Once the decision to sell
has been made, the business owner should be aware of the variety
of possible business buyers. Just as small business itself has become
more sophisticated, the people interested in buying the businesses
are becoming more divergent and complex. The following are some of today's most
active categories of business buyers:
Members of the seller's own family is a traditional category of
business buyer: tried but not always "true." The notion
of a family member taking over is amenable to many of the parties
involved because they envision continuity, seeing that as a prime
advantage. And it can be, given that the family member treats the
role as something akin to a hierarchical responsibility. This can
mean years of planning and diligent preparation, involving all or
many members of the family in deciding who will be the "heir
to the throne." If this has been done, the family member may
be the best type of buyer.
Too often, however, the difficulty with the family
buyer category lies in the conflicts that may develop. For example,
does the family member have sufficient cash to purchase the business?
Can the selling family member really leave the business? In too
many cases, these and other conflicts result in serious disruption
to the business or to the sales transaction. The result, too often,
is an "I-told-you-so" situation, where there are too many
opinions, but no one is really ever the wiser. An outside buyer
eliminates these often insoluble problems.
The key to deciding on a family member as a buyer
is threefold: ability, family agreement, and financial worthiness.
This is a category often overlooked as a source of prospective purchasers.
The obvious concern is that competitors will take advantage of the
knowledge that the business is for sale by attempting to lure away
customers or clients. However, if the business is compatible, a
competitor may be willing to "pay the price" to acquire
a ready-made means to expand. A business brokerage professional
can be of tremendous assistance in dealing with the competitor.
They will use confidentiality agreements and will reveal the name
of the business only after contacting the seller and qualifying
THE FOREIGN BUYER
Many foreigners arrive in the United States with ample funds and
a great desire to share in the American Dream. Many also have difficulty
obtaining jobs in their previous professions, because of language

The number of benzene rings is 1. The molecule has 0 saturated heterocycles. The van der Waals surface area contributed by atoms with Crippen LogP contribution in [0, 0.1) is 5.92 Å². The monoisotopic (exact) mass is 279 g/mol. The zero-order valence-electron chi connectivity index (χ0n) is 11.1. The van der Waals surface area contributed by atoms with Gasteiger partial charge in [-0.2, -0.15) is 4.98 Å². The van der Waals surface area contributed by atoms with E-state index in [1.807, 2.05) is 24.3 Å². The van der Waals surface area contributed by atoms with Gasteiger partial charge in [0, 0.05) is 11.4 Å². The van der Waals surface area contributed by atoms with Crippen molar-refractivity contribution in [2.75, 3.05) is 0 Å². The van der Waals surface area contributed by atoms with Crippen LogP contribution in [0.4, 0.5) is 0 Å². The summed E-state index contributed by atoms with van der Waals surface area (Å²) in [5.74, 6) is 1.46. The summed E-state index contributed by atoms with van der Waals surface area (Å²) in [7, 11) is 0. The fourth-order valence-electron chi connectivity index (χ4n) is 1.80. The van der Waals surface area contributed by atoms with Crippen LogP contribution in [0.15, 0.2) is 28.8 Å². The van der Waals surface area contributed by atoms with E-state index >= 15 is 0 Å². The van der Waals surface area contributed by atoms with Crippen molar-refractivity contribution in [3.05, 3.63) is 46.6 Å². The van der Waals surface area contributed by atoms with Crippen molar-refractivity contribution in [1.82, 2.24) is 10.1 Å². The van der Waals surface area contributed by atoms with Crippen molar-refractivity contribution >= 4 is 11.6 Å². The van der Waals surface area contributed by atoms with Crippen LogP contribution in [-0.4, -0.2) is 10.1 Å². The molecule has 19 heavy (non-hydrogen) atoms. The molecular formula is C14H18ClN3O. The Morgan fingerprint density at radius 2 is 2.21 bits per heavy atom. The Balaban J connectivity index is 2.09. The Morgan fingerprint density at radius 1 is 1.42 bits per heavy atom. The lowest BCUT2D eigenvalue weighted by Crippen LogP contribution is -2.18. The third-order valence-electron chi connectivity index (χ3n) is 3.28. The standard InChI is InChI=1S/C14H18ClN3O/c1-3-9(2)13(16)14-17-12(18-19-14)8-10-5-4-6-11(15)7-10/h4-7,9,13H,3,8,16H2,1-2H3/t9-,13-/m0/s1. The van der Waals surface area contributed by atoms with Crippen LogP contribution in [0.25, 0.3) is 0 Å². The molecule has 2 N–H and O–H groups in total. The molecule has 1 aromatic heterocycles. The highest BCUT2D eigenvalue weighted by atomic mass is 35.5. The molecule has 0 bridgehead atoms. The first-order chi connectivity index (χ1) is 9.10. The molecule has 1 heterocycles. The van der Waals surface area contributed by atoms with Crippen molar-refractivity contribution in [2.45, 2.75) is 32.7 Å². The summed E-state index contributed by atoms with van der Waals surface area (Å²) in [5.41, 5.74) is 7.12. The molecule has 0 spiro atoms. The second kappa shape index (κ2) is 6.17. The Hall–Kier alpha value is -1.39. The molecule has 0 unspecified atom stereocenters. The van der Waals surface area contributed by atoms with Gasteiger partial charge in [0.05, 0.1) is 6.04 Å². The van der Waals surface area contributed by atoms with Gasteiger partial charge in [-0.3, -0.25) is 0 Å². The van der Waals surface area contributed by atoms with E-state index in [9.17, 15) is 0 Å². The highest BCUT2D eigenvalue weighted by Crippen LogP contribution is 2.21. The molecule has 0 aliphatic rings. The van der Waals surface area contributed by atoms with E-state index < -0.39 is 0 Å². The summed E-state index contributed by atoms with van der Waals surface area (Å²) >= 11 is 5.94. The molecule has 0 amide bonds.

barriers, licensing, and specific experience. As owners of their
own businesses, at least some of these problems can be short-circuited.
These buyers work hard and long and usually are
very successful small business owners. However, their business acumen
does not necessarily coincide with that of the seller (as would
be the case with any inexperienced owner). Again, a business broker
professional knows best how to approach these potential problems.
is that many small business owners think that foreign companies
and independent buyers are willing to pay top dollar for the business.
In fact, foreign companies are usually interested only in businesses
or companies with sales in the millions.
These are buyers who feel that a particular business would compliment
theirs and that combining the two would result in lower costs, new
customers, and other advantages. Synergistic buyers are more likely
to pay more than other types of buyers, because they can see the
results of the purchase. Again, as with the foreign buyer, synergistic
buyers seldom look at the small business, but they may find many
mid-sized companies that meet their requirements.
This category of buyer comes with perhaps the longest list of criteria--and
demands. These buyers want maximum leverage, but they also are the
right category for the seller who wants to continue to manage his
company after it is sold. Most financial buyers offer a lower purchase
price than other types, but they do often make provision for what
is important to the seller other than the money--such as selection
of key employees, location, and other issues.
For a business to be of interest to a financial
buyer, the profits must be sufficient not only to support existing
management, but also to provide a return to the owner.
When it comes time to sell, most owners of the small to mid-sized
business gravitate toward this buyer. Many of these buyers are mature
(aged 40 to 60) and have been well-seasoned in the corporate marketplace.
Owning a business is a dream, and one many of them can well afford.
The key to approaching this kind of buyer is to find out what it
is they are really looking for.
The buyer who needs to replace a job is can be
an excellent prospect. Although owning a business is more than a
job, and the risks involved can frighten this kind of buyer, they
do have the "hunger"--and the need. A further advantage
is that this category of buyer comes with fewer "strings"
and complications than many of the other types.
Sorting out the "right" buyer is best left to the professionals
who have the experience necessary to decide who are the best prospects.